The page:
I heard Moran chuckle, but he didn't say anything, so I answered.
"We appreciate the opportunity to work here, sir, but assuming our jobs are still available with the NYPD, I think it's safe to say that we'd like to go back."
I glanced at Alex as I finished my statement. She nodded her head in agreement and then both of us looked at Moran.
"Your jobs are there," he assured us.
We concluded our meeting with Casteel, and I was glad to see that he didn't seem to harbor any lingering feelings of resentment towards us.
I knew that it was going to take some time for his department to get back on its feet after such a devastating loss, but they were good agents. They'd prevail.
We left the SAC's office and the four of us headed for the elevator.
"Really nice work," Moran said to us as we got on. "And I meant what I said. Your jobs are there. But take some time first. Eames, you've got your exam in two weeks. I should have the results by the first of the year. We'll schedule a meeting for the three of us in my office for the first Monday in January. How does that sound?"
Four weeks off?
That sounded like heaven.
"That sounds great," Alex told him. "Thank you, sir."
"It's probably going to feel weird, going home to separate houses after living together for so long, huh?" he remarked without looking at either of us.
"I'll just be glad to know that no one's listening," Alex replied after giving me a quick smirk.
The elevator doors opened up in the parking garage.
"Pass that exam, Eames," Moran said as he headed off towards his car. "I'm going back to 1PP to fill out the paperwork to put you back in that office where you belong."
"Yes sir," she said with a smile.
"And Goren…" he said, stopping to turn around and look at me.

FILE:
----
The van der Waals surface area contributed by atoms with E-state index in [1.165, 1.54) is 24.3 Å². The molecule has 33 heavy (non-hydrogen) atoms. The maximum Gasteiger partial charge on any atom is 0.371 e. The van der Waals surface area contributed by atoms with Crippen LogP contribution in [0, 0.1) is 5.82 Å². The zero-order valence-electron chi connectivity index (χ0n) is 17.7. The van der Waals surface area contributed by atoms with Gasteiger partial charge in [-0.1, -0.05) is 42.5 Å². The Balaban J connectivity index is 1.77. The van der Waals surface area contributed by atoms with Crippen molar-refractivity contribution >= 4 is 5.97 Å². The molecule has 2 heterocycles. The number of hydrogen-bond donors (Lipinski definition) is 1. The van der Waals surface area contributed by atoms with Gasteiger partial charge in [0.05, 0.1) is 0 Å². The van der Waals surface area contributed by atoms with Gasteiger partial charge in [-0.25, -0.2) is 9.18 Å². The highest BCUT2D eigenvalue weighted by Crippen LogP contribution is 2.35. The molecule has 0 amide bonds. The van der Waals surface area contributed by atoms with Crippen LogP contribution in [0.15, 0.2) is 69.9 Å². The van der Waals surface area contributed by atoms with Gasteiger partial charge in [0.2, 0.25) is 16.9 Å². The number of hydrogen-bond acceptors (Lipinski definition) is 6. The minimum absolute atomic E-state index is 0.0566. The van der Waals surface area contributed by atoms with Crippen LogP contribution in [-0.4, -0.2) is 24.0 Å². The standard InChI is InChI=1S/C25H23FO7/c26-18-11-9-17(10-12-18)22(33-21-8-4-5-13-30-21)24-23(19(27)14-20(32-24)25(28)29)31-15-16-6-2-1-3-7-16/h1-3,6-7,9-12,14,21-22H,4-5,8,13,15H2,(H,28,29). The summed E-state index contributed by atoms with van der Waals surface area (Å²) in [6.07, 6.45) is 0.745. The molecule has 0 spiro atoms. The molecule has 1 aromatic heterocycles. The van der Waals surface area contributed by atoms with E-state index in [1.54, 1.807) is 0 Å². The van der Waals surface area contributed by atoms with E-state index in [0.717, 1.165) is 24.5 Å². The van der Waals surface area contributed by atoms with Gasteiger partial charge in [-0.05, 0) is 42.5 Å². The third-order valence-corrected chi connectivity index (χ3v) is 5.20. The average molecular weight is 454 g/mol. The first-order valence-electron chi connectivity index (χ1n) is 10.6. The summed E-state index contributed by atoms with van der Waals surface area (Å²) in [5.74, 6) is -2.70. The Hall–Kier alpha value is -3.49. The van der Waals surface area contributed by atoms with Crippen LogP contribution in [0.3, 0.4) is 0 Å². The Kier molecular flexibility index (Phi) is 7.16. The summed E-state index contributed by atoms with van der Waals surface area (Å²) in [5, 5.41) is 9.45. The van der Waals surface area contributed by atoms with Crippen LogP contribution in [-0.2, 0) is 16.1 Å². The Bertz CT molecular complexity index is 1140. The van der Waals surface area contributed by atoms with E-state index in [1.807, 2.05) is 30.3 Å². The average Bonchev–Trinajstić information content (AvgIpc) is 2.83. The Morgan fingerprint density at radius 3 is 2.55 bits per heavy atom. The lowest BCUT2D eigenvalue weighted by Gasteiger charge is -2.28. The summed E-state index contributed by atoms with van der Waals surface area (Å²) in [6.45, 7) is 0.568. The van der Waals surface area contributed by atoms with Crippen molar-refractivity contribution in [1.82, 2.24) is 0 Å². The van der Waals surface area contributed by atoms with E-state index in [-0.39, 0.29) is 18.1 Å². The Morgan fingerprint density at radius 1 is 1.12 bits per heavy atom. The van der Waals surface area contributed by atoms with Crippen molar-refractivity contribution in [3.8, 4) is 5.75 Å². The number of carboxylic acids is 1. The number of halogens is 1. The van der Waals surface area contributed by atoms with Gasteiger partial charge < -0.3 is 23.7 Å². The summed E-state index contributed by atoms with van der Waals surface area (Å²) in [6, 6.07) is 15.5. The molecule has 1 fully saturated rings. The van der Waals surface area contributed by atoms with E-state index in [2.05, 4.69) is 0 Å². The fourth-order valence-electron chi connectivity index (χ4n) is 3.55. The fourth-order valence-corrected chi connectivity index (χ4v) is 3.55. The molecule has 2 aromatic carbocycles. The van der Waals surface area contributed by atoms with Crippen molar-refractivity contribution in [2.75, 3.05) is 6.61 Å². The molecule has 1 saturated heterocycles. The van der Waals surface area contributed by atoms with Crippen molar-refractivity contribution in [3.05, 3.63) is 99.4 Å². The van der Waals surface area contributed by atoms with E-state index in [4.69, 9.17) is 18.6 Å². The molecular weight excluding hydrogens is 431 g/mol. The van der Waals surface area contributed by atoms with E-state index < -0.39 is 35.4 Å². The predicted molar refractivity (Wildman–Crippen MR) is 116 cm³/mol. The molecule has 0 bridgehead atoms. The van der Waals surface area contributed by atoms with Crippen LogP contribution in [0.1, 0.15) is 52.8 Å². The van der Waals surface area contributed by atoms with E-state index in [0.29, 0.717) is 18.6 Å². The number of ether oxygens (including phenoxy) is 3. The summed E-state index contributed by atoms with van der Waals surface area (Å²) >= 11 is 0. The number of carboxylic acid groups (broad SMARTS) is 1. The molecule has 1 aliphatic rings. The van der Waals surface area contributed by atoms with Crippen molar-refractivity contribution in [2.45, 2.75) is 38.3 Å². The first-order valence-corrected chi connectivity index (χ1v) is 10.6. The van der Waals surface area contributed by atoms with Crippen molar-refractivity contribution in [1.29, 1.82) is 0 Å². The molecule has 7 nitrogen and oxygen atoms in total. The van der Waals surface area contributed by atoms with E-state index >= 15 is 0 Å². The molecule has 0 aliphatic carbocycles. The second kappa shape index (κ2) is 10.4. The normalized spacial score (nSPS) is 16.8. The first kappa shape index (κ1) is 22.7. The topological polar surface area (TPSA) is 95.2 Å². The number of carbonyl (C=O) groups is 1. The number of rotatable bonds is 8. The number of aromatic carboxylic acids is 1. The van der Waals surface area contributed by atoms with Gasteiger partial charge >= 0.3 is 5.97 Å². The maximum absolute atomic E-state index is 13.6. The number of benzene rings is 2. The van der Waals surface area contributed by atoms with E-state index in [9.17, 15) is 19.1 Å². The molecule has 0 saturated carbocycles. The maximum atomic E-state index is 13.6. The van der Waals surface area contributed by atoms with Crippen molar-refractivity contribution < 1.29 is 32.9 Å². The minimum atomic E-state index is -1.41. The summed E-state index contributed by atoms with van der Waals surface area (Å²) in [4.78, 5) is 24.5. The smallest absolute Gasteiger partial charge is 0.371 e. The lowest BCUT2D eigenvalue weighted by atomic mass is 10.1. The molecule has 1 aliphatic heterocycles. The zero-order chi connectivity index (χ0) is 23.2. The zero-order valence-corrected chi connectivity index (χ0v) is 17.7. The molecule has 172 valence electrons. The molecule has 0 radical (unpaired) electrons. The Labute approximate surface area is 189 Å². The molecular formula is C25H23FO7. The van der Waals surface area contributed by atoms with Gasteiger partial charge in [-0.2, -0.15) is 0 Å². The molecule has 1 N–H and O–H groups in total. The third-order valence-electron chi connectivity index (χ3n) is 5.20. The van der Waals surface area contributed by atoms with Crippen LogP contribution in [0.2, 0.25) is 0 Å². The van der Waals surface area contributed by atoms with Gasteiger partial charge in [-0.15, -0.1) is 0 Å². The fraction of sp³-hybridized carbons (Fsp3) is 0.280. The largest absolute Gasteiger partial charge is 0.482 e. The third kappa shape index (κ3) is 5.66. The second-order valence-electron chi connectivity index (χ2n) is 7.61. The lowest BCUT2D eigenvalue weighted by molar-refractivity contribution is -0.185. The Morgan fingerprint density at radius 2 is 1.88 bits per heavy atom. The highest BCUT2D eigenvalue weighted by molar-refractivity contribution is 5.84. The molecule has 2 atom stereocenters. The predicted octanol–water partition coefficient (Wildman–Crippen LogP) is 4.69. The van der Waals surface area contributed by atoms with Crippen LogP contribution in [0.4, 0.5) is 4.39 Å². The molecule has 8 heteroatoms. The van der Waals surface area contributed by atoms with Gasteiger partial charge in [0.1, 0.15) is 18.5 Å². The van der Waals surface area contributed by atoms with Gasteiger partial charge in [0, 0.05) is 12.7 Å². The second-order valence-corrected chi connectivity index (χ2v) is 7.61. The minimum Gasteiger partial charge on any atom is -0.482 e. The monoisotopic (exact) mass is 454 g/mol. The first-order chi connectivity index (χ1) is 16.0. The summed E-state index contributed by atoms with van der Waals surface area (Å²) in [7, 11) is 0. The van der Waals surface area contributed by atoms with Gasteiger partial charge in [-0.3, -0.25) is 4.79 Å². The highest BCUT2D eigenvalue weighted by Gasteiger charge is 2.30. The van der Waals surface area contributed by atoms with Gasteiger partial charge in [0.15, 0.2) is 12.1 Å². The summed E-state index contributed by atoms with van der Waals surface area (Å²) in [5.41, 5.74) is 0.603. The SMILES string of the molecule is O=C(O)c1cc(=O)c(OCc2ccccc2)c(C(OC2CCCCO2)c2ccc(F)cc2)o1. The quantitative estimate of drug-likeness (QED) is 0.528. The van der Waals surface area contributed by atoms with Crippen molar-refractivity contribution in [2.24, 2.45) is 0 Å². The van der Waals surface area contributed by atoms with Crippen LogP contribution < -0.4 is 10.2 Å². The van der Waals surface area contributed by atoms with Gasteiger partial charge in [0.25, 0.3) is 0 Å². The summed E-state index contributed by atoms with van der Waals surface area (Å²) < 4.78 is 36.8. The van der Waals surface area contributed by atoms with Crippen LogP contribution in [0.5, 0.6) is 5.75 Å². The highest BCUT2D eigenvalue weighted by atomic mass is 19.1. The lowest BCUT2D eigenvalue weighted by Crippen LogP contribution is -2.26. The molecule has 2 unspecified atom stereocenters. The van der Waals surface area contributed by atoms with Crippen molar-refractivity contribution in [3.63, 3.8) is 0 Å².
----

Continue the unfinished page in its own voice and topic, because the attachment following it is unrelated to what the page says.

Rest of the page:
"Don't think that I'm giving you four weeks off out of the goodness of my heart. It'll take me that long to find some poor unsuspecting detective who'll be willing to have you as a partner."
Of course, his grin gave him away. I swear, I've never seen the man smile so much as I had in the past hour. He'd really enjoyed the scene in Casteel's office. There had always been an unspoken competition between the department and the feds and it looked like this time the NYPD had come out on top.
"Maybe I should take longer," I joked.
"I'll come up with something," he assured me. Then he gave me a nod and got into his car.
Maas patted me on the shoulder and then shook my hand.
"It's been a pleasure working with the two of you," he said, moving on to shake Alex's hand, too. "Enjoy your time off. I'll see you both in January."
And then it was just me and Alex.
"Wow, I can't believe that it's really over," she said quietly.
"Uh huh. So what now?"
"Let's go home."
So we went home.
To my place.
And right away, I called Jimmy and had him do a comprehensive sweep of the place so that we could be sure that every device was disabled and removed.
Once he left and we were finally, truly alone, I wrapped my arms around Alex and held her tight.
"We did it," I said as I buried my face in the crook of her neck.
"Did you think that we wouldn't?"
"I didn't think it would take this long," I admitted.
This long with our lives on hold.
This long with her career on hold.
"It was worth it," she assured me. "It was absolutely worth it."
We spent most of the next week making love in all of the places that we'd been denied over the past nine months.
The bed, the kitchen counter, the foyer…
Literally, for six days we didn't leave the apartment.
It was the best kind of debriefing imaginable.
When we were finally ready to leave the house, we went to visit her parents.
We still didn't get into details about what had happened, but we did let them know that we were both going back to Major Case.
Her dad was ecstatic.
"It's about damn time," he said gruffly as he hugged his daughter. "That's where you belong, sweetheart. None of that narcotics mess."
Then to my surprise, he hugged me as well.
"You, too, Bobby. And if my little girl ever tries to fire you again, well…you call me."
Her mom reacted slightly differently.
I mean, she was happy, but she seemed to have an aha moment.
"So you'll be working together," she said with an understanding nod.